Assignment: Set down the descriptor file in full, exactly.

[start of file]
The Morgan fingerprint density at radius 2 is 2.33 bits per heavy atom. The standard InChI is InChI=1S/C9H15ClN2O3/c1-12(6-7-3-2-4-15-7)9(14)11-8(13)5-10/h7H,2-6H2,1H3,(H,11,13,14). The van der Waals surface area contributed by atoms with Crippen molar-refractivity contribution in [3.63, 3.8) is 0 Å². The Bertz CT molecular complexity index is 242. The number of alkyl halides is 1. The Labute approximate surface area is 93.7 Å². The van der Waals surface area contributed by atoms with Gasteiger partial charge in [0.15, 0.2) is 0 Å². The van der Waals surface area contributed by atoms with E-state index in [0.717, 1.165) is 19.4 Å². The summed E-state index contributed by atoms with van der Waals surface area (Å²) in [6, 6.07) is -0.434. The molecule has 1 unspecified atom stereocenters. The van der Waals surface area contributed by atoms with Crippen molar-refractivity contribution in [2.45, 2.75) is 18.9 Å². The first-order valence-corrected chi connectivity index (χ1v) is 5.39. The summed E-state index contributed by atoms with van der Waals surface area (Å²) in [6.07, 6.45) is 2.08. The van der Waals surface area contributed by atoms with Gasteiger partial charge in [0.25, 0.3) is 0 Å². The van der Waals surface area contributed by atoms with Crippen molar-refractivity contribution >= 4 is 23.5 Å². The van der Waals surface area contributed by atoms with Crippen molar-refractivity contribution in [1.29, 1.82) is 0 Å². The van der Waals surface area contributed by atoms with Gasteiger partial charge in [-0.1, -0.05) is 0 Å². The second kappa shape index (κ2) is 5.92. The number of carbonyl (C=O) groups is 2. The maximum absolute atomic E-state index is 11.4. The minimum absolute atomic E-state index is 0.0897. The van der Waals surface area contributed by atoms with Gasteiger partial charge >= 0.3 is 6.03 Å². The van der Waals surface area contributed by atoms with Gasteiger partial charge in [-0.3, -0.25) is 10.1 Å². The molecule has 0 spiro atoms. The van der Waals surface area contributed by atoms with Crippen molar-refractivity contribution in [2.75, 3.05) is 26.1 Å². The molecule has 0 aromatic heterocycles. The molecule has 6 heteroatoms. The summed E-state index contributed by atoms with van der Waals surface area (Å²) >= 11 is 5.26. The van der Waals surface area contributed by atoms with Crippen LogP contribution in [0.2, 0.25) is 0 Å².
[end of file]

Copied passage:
The Morgan fingerprint density at radius 2 is 2.33 bits per heavy atom. The standard InChI is InChI=1S/C9H15ClN2O3/c1-12(6-7-3-2-4-15-7)9(14)11-8(13)5-10/h7H,2-6H2,1H3,(H,11,13,14). The van der Waals surface area contributed by atoms with Crippen molar-refractivity contribution in [3.63, 3.8) is 0 Å². The Bertz CT molecular complexity index is 242. The number of alkyl halides is 1. The Labute approximate surface area is 93.7 Å². The van der Waals surface area contributed by atoms with Gasteiger partial charge in [0.15, 0.2) is 0 Å². The van der Waals surface area contributed by atoms with E-state index in [0.717, 1.165) is 19.4 Å². The summed E-state index contributed by atoms with van der Waals surface area (Å²) in [6, 6.07) is -0.434. The molecule has 1 unspecified atom stereocenters. The van der Waals surface area contributed by atoms with Crippen molar-refractivity contribution in [2.45, 2.75) is 18.9 Å². The first-order valence-corrected chi connectivity index (χ1v) is 5.39. The summed E-state index contributed by atoms with van der Waals surface area (Å²) in [6.07, 6.45) is 2.08. The van der Waals surface area contributed by atoms with Gasteiger partial charge in [0.25, 0.3) is 0 Å². The van der Waals surface area contributed by atoms with Crippen molar-refractivity contribution >= 4 is 23.5 Å². The van der Waals surface area contributed by atoms with Crippen molar-refractivity contribution in [1.29, 1.82) is 0 Å². The van der Waals surface area contributed by atoms with Gasteiger partial charge in [-0.1, -0.05) is 0 Å². The second kappa shape index (κ2) is 5.92. The number of carbonyl (C=O) groups is 2. The maximum absolute atomic E-state index is 11.4. The minimum absolute atomic E-state index is 0.0897. The van der Waals surface area contributed by atoms with Gasteiger partial charge >= 0.3 is 6.03 Å². The van der Waals surface area contributed by atoms with Gasteiger partial charge in [-0.3, -0.25) is 10.1 Å². The molecule has 0 spiro atoms. The van der Waals surface area contributed by atoms with Crippen molar-refractivity contribution in [2.75, 3.05) is 26.1 Å². The molecule has 0 aromatic heterocycles. The molecule has 6 heteroatoms. The summed E-state index contributed by atoms with van der Waals surface area (Å²) >= 11 is 5.26. The van der Waals surface area contributed by atoms with Crippen LogP contribution in [0.2, 0.25) is 0 Å².